As retail rents in Manhattan tumble, retailers are seizing the moment to open up shop in previously out-of-reach neighborhoods, such as SoHo or the Upper East Side.
As retail rents hurtle toward five-year lows, retailers who a year ago could only dream of locations in trendy SoHo or the wealthy Upper East Side are seizing the moment to open up shop.
These opportunistic retailers, ranging from mom-and-pops to thrift stores to so-called pop-up shops, are taking advantage of rents that fell an average of 11% between fall 2008 and spring 2009. SoHo/NoLIta is expected to see the biggest drop this year—20%. Other neighborhoods are headed for declines of as much as 18%.
Pop-up shops founded under shorter leases lasting anywhere from one month to two years. They give retailers a chance to test concepts—often with recession-related hooks—in an extremely uncertain retail environment. At the same time, they enable landlords to get rent on space that might otherwise sit empty, without agreeing to a long-term lease at a vastly decreased price.
“The rents may come up slowly, but it’s still an enticement for people to lease stores,” said ROXANNE BETESH, senior managing director at Sinvin Realty.
Shoe store Camper recently signed a one-year lease on Madison Avenue at 59th Street for around $500 a square foot, according to Faith Hope Consolo, chairman of the retail division of Prudential Douglas Elliman.
“It’s a combination of the retail environment and the availability of so much space,” said Ms. Consolo. “Pop-up stores are trying to turn the retail around.”
Fashion design company Comme des Garçon recently leased space in the Meatpacking District for two years. The new spot will house a pop-up of its Black apparel collection, a more affordable line designed to appeal to price-savvy shoppers and last only as long as the recession.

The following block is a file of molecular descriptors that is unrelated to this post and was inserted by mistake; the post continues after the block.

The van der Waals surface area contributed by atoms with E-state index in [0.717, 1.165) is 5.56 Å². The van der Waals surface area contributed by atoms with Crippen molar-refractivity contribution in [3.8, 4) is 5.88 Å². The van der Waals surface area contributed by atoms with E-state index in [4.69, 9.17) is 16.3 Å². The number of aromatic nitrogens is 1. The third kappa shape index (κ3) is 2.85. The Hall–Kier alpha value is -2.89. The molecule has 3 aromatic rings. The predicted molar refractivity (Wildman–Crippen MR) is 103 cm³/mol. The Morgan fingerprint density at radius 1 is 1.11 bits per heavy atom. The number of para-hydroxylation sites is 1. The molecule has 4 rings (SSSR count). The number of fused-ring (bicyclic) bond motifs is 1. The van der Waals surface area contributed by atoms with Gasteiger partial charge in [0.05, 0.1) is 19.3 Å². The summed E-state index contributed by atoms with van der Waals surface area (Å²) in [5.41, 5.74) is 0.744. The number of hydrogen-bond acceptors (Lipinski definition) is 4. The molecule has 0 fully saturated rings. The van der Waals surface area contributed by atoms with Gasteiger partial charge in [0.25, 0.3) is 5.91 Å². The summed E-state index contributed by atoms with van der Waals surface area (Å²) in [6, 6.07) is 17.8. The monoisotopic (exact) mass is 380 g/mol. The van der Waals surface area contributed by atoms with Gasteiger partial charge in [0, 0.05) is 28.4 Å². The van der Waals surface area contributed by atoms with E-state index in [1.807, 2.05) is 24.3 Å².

Opportunistic retailers are aiding a handful of neighborhoods, especially those that were well-established. With rents down on some side streets by more than 50%, trendy SoHo is seeing its share. Earlier this year, LA-based Flight Club, a limited-edition sneaker store, leased its third Manhattan outpost on Lafayette Street for only $70 a square foot—a steal compared with the $200 a square foot price the space would have fetched last year, according to brokers.
SoHo is home to shopping destinations including Bloomingdale’s Hollister and now Topshop. Neighborhoods without similar anchors aren’t as attractive to the new retail players, which can afford to be picky. Though NoLIta rents have fallen over 20% to $100 a square foot, few retailers are lining up to reap the benefits. Adding to the vacancies, the area has lost several boutiques, including Camilla Staerk, Femmegems and Sweet Tater, within the last few months.
“This can be a good time for people who are starting,” said Christina Kornilakis, who closed vintage shop Sweet Tater in April. “But our business was significantly down. We didn’t see regular customers.”
Vintage is out. Second-hand is in. Shortly after launching in TriBeCa, local thrift shop Housing Works, a nonprofit whose proceeds go toward helping low-income people with HIV and AIDS, recently opened its ninth retail location on Crosby Street in SoHo.
It’s not only the rents that have fallen. Other chains that came to New York prepared to spend big-time dollars to carve a place in the city are now taking advantage of lower prices for everything.
Israeli ice cream maker Screme, which entered the New York market last year, recently signed two more leases, one for a 1,600-square-foot space on East 64th Street at only $90 a square foot.
“It’s not just the rent, it’s everything,” said Mr. Levy, explaining that he can get deals from architects and contractors for outfitting the shops.